Sword-wielding samurai’s used to tread these Kurashiki streets back in the Edo period when the Shogunate controlled this port town whose canal was the main thoroughfare for transporting goods to and fro.
The Bikan Historical Quarter has been recognized as an Important Preservation District for Groups of Traditional Buildings, its storehouses made characteristically with white walls and black tiles built to store goods, specially rice.
Before being dispatched to farther cities, rice from surrounding areas were collected in the city’s many storehouses (“kura” in Japanese); thus, the city’s name.
Now a national historical preservation district, even the Stock Exchange, tourist information centers, and a bank are encased in architecture consistent with Kurashiki’s glorious provincial past.
A prominent person from Kurashiki was Mr. Magosaburō Ōhara, who owned the Ohara (cotton) Spinning Mill which has since evolved to become today’s Ivy Square, an ivy-clad brick building complex with a hotel and restaurant…
Mr. Ohara also had a bank whose building will soon be turned into a museum.
The Ohara Museum of Art housed the first collection of Western artworks in Japan permanently as recommended by Mr. Ohara’s protege scholar Japanese artist, Kojima Torajirō. More artworks from Western and Japanese artists have since been added.
Ohara Museum of Art behind me:
The Ohara House is an interesting stop. Here is the kitchen, one of my favorite rooms in the house 🙂
Outside the main house, the structures were used for storage.
This is the garden view from the family dining room:
A bamboo sink from the side of the garden has been updated with a motion-sensored faucet:
The Ohara Gardens, perfect for mini-forest bathing.
Yurinso Villa is the detached house which Mr. Ohara built for his wife:
The Museum of Folkcraft is just one among many museums to visit here.
There are many souvenir shops selling traditional crafts, artwork, food specialties (with samples), even a Denim Street where you can buy everything denim including ice cream!
Boat rides along the canal are available but come early to get one of the limited time slots!
These lovely swans testify to the sweet pace in Kurashiki. Here from the bridge, all at once you get a 360 degree view to the canal, Ohara Museum of Art, Yurinso Villa (orange walls, green tiled roof, which is the house Mr. Ohara built for his wife), and the Ohara House (white walls black tiled roof). I was standing exactly where the short walk from Ivy Square ends into the canal when I took this video.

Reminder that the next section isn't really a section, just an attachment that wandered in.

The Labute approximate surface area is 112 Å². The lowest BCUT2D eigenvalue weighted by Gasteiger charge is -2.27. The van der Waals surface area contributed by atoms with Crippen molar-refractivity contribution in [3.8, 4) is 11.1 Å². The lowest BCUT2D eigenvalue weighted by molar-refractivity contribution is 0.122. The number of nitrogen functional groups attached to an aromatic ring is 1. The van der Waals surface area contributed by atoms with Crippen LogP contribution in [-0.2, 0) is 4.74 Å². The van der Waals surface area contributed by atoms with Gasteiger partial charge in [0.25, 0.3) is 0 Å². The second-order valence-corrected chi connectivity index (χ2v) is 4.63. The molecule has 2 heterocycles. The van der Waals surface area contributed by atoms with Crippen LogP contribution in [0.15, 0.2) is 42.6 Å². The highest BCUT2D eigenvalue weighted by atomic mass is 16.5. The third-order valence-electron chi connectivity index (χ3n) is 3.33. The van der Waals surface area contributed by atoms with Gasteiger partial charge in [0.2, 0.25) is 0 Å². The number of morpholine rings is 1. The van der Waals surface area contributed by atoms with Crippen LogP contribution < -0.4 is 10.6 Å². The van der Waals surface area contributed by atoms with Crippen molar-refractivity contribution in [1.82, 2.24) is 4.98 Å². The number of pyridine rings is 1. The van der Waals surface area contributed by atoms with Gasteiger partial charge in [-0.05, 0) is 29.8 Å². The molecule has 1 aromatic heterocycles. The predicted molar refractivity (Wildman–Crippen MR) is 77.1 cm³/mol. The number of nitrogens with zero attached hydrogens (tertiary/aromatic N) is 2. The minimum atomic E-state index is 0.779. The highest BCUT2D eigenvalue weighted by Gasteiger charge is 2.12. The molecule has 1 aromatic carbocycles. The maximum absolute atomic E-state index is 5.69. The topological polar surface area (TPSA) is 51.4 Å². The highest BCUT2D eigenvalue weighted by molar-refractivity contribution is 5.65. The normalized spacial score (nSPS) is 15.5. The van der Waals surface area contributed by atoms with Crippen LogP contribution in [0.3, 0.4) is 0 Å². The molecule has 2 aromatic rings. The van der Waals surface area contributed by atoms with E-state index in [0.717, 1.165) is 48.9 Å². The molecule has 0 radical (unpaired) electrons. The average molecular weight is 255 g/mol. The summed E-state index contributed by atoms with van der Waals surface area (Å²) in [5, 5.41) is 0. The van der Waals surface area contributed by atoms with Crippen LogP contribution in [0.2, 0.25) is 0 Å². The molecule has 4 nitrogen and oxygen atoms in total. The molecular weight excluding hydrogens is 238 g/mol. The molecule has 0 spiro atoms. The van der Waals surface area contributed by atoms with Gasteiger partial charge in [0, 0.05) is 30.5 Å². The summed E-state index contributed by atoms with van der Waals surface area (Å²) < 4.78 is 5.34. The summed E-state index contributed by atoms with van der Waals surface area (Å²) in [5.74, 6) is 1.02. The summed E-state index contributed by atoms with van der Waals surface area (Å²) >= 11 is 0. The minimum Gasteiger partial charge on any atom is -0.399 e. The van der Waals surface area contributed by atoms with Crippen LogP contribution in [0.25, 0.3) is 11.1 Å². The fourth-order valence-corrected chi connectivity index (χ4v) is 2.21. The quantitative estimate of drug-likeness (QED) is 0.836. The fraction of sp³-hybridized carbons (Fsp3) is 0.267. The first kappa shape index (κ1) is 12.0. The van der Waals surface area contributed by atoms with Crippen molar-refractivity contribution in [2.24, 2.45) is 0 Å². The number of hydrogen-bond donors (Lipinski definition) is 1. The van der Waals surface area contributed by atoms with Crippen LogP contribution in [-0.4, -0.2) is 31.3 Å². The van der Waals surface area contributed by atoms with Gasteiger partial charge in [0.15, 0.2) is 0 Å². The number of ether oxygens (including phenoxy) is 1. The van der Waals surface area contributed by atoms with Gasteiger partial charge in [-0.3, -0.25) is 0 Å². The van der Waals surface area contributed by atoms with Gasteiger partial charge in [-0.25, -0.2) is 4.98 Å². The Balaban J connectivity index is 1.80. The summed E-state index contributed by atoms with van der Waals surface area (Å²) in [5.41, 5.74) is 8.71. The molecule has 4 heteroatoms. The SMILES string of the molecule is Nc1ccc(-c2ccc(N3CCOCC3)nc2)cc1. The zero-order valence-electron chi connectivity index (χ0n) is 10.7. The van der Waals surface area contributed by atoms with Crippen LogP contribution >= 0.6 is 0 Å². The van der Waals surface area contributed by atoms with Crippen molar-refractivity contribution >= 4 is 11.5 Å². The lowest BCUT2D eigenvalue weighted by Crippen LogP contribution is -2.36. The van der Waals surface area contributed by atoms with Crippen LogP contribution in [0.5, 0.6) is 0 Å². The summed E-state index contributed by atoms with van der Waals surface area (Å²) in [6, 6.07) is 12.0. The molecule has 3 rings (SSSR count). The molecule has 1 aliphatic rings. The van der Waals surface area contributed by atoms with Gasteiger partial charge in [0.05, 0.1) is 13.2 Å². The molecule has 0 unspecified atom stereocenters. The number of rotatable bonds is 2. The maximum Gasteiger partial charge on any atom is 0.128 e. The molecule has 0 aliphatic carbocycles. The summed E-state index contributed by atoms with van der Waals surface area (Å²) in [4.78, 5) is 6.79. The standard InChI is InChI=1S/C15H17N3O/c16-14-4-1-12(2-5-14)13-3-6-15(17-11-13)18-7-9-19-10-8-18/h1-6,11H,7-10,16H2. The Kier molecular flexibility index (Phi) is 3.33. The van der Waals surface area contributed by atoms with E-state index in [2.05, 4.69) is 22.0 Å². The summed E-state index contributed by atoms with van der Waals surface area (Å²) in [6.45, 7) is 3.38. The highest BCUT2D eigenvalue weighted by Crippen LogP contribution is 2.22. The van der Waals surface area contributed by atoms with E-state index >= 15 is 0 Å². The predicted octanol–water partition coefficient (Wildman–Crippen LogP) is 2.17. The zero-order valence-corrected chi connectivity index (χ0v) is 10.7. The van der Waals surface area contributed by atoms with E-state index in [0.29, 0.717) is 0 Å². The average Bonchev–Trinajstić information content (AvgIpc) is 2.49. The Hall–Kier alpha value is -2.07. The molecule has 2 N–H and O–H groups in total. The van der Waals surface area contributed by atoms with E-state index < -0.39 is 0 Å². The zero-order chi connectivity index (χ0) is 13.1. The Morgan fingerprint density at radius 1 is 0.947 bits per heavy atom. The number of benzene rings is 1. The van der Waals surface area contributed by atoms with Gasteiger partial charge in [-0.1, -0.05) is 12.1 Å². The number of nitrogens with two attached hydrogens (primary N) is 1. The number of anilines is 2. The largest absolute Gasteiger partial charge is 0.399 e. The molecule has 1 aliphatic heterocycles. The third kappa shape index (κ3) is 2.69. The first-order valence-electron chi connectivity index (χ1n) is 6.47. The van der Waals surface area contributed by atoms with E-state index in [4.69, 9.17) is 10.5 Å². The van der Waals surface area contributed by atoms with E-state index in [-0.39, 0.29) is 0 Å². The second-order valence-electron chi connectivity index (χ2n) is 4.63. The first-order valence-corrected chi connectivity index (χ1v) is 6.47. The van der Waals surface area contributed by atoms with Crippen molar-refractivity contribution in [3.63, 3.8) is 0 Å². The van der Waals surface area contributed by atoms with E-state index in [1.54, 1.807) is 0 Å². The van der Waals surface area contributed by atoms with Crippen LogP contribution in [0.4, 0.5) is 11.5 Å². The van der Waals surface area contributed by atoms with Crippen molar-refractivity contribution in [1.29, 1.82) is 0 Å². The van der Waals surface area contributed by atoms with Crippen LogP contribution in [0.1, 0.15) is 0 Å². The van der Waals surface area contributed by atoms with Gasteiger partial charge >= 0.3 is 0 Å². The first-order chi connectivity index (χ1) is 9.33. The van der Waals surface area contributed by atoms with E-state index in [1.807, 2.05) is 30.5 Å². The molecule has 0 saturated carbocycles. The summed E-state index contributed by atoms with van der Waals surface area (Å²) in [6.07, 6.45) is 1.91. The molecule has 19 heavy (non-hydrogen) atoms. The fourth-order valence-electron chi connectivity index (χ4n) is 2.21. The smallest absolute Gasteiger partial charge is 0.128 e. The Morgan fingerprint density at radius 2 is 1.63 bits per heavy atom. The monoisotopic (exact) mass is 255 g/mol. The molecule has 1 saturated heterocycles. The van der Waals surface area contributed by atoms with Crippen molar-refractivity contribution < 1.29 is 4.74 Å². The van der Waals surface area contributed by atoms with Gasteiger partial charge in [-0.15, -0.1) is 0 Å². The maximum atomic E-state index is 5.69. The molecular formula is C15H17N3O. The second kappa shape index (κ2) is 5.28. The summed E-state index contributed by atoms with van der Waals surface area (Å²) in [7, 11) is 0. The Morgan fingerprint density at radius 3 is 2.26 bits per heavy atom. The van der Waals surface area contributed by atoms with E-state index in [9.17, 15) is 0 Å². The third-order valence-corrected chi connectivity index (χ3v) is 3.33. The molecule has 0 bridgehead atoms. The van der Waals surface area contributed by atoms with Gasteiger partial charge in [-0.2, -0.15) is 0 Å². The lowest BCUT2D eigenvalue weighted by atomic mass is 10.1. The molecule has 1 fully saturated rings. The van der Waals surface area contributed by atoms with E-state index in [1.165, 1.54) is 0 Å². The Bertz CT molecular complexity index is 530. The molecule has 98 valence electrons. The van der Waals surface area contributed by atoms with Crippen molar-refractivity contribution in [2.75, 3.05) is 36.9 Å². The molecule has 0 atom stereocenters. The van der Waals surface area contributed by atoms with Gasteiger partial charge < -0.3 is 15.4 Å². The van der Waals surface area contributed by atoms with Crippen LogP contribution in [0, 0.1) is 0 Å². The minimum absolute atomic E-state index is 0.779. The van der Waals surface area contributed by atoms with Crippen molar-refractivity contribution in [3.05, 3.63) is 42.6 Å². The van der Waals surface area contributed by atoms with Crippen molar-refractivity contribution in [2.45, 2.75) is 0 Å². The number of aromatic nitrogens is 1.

On this day, a typhoon was coming to Kurashiki so even if I had gotten a boat ride ticket, by noon, the rest of the rides were cancelled. I was given a refund of JPY500. Winds were gaining strength as the typhoon approached.
By God’s grace, even if the train service and boat service would close down after noon on this day, I was able to complete a very lovely sunny tour with my beloved guide, Hisako Kashihara. With very short notice, Hisako-san kindly agreed to move our tour a few hours earlier in consideration of the unexpected approaching typhoon. I thought it would be as easy as well to move my pre-booked 12 noon lunch but the restaurant I booked at was immovable as a mountain. At first I was perplexed at why they could not adjust the time. But after my lunch I realized it was the Lord’s way to bless me. When Hisako-san picked me up, she said that it had been raining hard outside while I dined. I didn’t even know it. The ground was wet and the skies were grey when I went back outside.
If the restaurant had agreed to move my appointment, my tour would have been dampened. Literally. Lord, please help me to remember to give thanks in all circumstances and not to be irritated when people do not yield to what I want. You know better and You have a better plan. I may not have expressed my disappointment but inside I was.
Kurashiki, Japan is about an hour away from Osaka. (From Shin-Osaka to Shin-Okayama Station, 45 minutes and from there, 17 minutes to Kurashiki Station by local train.)
Months earlier, a mid-2018 typhoon flooded parts of Kurashiki which caused a massive dent to its tourism industry. Thank God, the Bikan Historical Quarter was spared but many people had the wrong idea that this was damaged. I hope that when you read this post, you will want to visit this charming, picturesque canal town teeming with culture, heritage, art, food, food, architecture, and… Instagrammable sights to appreciate! 🙂
In honor of the bird who perfectly entered my phone lens view just when I captured a shot of the boat (as appears on this post’s cover photo), I want to reflect on this verse:
Rev 19:16 On [Jesus’s] robe and on his thigh he has this name written: king of kings and lord of lords.
17 And I saw an angel standing in the sun, who cried in a loud voice to all the birds flying in midair, “Come, gather together for the great supper of God.